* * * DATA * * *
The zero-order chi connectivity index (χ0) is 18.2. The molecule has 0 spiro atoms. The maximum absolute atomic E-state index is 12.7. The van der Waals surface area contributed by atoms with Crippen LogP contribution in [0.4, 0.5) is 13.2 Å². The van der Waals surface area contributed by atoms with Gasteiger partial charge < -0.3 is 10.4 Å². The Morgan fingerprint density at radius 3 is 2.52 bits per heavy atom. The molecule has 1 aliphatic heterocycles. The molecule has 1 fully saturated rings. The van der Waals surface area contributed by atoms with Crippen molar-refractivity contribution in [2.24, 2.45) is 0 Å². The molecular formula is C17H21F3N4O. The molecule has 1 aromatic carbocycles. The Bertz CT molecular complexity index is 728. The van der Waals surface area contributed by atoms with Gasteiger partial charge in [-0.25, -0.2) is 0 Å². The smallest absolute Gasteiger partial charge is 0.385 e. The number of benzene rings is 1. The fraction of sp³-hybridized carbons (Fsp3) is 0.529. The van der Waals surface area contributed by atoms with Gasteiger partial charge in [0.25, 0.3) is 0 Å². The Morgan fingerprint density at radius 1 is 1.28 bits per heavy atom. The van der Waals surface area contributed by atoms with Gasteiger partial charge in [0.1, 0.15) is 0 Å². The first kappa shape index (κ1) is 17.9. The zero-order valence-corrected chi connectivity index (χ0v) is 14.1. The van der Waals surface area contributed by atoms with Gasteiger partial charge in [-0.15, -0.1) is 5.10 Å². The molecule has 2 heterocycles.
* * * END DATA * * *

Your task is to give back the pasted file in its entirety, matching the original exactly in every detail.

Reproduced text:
The zero-order chi connectivity index (χ0) is 18.2. The molecule has 0 spiro atoms. The maximum absolute atomic E-state index is 12.7. The van der Waals surface area contributed by atoms with Crippen LogP contribution in [0.4, 0.5) is 13.2 Å². The van der Waals surface area contributed by atoms with Gasteiger partial charge < -0.3 is 10.4 Å². The Morgan fingerprint density at radius 3 is 2.52 bits per heavy atom. The molecule has 1 aliphatic heterocycles. The molecule has 1 fully saturated rings. The van der Waals surface area contributed by atoms with Crippen molar-refractivity contribution in [2.24, 2.45) is 0 Å². The molecular formula is C17H21F3N4O. The molecule has 1 aromatic carbocycles. The Bertz CT molecular complexity index is 728. The van der Waals surface area contributed by atoms with Gasteiger partial charge in [-0.25, -0.2) is 0 Å². The smallest absolute Gasteiger partial charge is 0.385 e. The number of benzene rings is 1. The fraction of sp³-hybridized carbons (Fsp3) is 0.529. The van der Waals surface area contributed by atoms with Gasteiger partial charge in [0.25, 0.3) is 0 Å². The Morgan fingerprint density at radius 1 is 1.28 bits per heavy atom. The van der Waals surface area contributed by atoms with Gasteiger partial charge in [0.1, 0.15) is 0 Å². The first kappa shape index (κ1) is 17.9. The zero-order valence-corrected chi connectivity index (χ0v) is 14.1. The van der Waals surface area contributed by atoms with Gasteiger partial charge in [-0.15, -0.1) is 5.10 Å². The molecule has 2 heterocycles.